With more than 450 players representing 42 countries at this year’s Homeless World Cup tournament, few will be as young as 16-year-old Paraguayan player Fanny Fretes.
The youngster, who hails from the rural San Pedro Department, lives with her grandmother and speaks mostly in her native indigenous Guarani tongue.
Fretes is among the many players who are using their time here to improve both their linguistic and footballing ability. She is taking advantage of her time off the pitch to converse with players from other South and Central American nations to improve her spoken Castellano (Spanish).
“I’m learning a lot by being here at the Homeless World Cup. For example, my Castellano has improved. I don’t know how to speak a lot of it. And as all of my team mates speak to me in Guarani, I’ve taken the opportunity to speak with other players in their native Castellano,” she says.
Not only is she focusing on adding new words to her vocabulary, she is enjoying the chance to find out more about the cultures of the players who come from countries much different from her own.
“I’m really enjoying the tournament and the chance to meet other people from other cultures. I’ve spoken to a lot of other players from the likes of Poland, Peru, Italy, Norway and Greece.”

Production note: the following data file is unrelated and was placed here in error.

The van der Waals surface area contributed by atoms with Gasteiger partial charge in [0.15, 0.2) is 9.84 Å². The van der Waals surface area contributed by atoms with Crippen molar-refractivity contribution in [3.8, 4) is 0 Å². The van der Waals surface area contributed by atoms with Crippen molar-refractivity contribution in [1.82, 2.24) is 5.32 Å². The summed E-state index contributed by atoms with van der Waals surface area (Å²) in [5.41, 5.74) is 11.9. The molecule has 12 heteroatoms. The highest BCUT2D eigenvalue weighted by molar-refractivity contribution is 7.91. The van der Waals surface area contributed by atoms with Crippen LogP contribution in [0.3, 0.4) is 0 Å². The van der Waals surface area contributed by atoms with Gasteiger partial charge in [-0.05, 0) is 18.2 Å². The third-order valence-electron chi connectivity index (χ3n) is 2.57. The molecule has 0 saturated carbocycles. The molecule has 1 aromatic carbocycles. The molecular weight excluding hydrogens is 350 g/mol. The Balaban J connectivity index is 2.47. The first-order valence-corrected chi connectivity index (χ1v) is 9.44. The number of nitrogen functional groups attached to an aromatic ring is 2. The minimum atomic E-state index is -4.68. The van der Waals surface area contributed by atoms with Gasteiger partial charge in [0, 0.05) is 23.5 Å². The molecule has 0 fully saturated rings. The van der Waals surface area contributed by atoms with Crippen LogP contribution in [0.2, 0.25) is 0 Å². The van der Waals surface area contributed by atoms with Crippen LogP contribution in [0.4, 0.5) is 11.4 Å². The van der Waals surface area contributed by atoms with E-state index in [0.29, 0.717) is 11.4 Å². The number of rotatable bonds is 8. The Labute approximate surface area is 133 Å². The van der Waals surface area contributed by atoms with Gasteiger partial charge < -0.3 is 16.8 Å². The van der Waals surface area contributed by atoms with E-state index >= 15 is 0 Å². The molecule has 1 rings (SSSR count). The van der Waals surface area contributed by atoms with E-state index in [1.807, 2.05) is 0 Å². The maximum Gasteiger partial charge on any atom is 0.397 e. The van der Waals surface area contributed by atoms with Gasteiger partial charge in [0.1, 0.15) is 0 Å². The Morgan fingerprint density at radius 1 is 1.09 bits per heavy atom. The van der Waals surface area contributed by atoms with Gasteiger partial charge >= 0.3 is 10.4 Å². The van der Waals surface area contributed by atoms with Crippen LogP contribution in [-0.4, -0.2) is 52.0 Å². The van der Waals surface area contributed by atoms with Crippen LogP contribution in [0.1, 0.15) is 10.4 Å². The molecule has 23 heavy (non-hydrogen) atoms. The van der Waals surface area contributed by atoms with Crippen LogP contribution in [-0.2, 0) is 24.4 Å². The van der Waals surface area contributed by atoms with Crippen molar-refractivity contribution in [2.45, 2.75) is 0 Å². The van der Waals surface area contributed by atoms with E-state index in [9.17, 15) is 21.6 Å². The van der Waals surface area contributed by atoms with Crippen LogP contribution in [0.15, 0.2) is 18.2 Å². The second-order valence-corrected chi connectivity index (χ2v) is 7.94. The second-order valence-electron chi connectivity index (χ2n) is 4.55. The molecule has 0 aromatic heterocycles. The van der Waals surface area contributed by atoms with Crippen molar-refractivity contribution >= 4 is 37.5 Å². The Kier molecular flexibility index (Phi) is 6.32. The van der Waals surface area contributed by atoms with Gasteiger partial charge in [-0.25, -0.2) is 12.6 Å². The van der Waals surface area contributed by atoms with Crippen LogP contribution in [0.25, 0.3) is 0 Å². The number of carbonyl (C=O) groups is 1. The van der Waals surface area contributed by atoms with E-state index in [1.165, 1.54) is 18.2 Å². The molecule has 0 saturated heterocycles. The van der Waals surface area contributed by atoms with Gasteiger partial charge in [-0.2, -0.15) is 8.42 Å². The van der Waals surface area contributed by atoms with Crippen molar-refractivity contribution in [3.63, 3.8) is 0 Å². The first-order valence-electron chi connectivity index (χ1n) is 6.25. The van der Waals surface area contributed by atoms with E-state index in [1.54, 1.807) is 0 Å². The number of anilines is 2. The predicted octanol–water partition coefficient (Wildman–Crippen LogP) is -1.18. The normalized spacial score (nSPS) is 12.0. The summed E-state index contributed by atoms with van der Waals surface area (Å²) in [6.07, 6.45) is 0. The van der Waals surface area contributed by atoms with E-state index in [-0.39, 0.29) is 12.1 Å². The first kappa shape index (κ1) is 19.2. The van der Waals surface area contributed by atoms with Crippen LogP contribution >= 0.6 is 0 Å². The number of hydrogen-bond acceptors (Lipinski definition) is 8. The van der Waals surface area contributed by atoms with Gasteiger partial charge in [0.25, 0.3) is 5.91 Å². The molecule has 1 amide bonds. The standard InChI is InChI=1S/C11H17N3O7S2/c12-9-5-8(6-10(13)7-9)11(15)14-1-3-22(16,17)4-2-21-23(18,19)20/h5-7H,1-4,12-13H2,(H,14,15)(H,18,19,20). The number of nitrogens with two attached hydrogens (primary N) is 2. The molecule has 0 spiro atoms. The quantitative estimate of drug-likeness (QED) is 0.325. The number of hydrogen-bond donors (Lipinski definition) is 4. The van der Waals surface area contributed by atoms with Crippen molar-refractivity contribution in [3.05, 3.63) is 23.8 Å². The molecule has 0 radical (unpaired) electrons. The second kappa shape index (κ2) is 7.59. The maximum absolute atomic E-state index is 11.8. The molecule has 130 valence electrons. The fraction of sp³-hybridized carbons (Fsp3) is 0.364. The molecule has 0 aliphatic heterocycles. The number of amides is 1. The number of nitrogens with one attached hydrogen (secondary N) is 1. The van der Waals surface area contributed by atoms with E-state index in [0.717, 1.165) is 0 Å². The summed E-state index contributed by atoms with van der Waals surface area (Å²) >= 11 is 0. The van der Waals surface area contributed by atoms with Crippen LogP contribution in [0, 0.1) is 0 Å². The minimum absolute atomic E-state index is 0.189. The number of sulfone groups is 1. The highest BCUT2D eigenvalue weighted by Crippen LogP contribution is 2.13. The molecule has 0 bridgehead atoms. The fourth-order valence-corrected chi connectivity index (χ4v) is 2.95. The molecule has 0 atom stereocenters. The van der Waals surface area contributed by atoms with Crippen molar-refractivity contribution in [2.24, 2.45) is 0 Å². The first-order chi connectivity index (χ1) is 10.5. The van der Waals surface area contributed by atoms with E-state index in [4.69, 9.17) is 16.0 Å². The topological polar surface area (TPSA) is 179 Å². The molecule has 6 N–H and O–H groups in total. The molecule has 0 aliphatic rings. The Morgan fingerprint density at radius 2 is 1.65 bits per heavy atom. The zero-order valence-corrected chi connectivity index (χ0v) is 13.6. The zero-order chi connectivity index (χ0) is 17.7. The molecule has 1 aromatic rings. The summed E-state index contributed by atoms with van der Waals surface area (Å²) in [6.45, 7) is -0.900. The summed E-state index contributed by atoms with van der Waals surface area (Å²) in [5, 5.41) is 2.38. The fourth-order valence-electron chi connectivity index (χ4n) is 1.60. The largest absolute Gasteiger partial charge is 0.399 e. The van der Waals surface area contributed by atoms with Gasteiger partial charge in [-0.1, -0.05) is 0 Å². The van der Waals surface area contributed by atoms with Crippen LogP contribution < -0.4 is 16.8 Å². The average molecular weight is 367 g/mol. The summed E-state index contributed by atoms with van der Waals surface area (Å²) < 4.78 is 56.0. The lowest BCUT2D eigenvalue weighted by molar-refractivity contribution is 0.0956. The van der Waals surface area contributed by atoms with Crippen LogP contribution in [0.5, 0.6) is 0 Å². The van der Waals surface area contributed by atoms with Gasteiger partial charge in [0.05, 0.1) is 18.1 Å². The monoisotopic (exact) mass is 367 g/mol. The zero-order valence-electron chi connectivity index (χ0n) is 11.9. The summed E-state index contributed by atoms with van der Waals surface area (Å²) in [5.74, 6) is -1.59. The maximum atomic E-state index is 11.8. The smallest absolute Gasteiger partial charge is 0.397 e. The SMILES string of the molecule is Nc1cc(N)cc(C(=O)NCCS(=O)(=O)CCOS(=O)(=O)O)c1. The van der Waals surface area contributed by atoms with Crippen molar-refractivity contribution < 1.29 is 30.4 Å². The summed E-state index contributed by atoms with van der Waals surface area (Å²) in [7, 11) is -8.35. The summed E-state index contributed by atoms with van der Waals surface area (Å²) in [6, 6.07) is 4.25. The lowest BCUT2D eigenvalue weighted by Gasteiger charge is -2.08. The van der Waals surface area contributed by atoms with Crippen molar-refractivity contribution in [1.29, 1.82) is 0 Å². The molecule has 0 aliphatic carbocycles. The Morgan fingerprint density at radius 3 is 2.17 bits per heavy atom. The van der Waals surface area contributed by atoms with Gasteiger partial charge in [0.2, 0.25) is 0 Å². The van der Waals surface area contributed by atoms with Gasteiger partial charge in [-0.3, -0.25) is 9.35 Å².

Fretes is currently in her first year of at a self-sustainable agricultural school in Paraguay, where students between the ages of 14 and 18 come to learn how to do things like support a vegetable garden and make their own produce in tandem with their studies.
And alongside her footballing abilities, Fretes was chosen by the Fundación Paraguaya team for her good grades in school and her good behaviour—something that is reflected in what she loves most about playing football.
“The discipline for me is what I enjoy most about playing football. I feel very proud to wear the shirt of Paraguay at such a young age. My family are proud of me and are supporting me,” she says.
Many of the players participating in the Homeless World Cup tournament have never played 4 v 4-style football on such small pitches before.
And with Fretes being one of them, she is keen to explain and speak at length about it to her friends when she returns home.
“I want to help others when I go back and speak to them about the type of football being played at the tournament and how the game is played and what positions the players play in and things like that,” she reveals.
Helping her manoeuvre her way through the tournament are, of course, her team mates, who come from all over the country and who together have formed a strong bond.
“We are family, we get along very well with each other, and we work as a team. Away from the pitch, we spend most of our time making jokes with one another,” Fretes says.
And as well as being an agent of change for other youngsters in her community by telling them all about her time with Team Paraguay, she can’t wait to fill her grandmother in on her Mexican adventure.
“I’m going to tell my grandmother everything that happened here and how much I’ve enjoyed my experience here among different cultures,” she says.
Words: Craig Williams
Images: Daniel Lipinski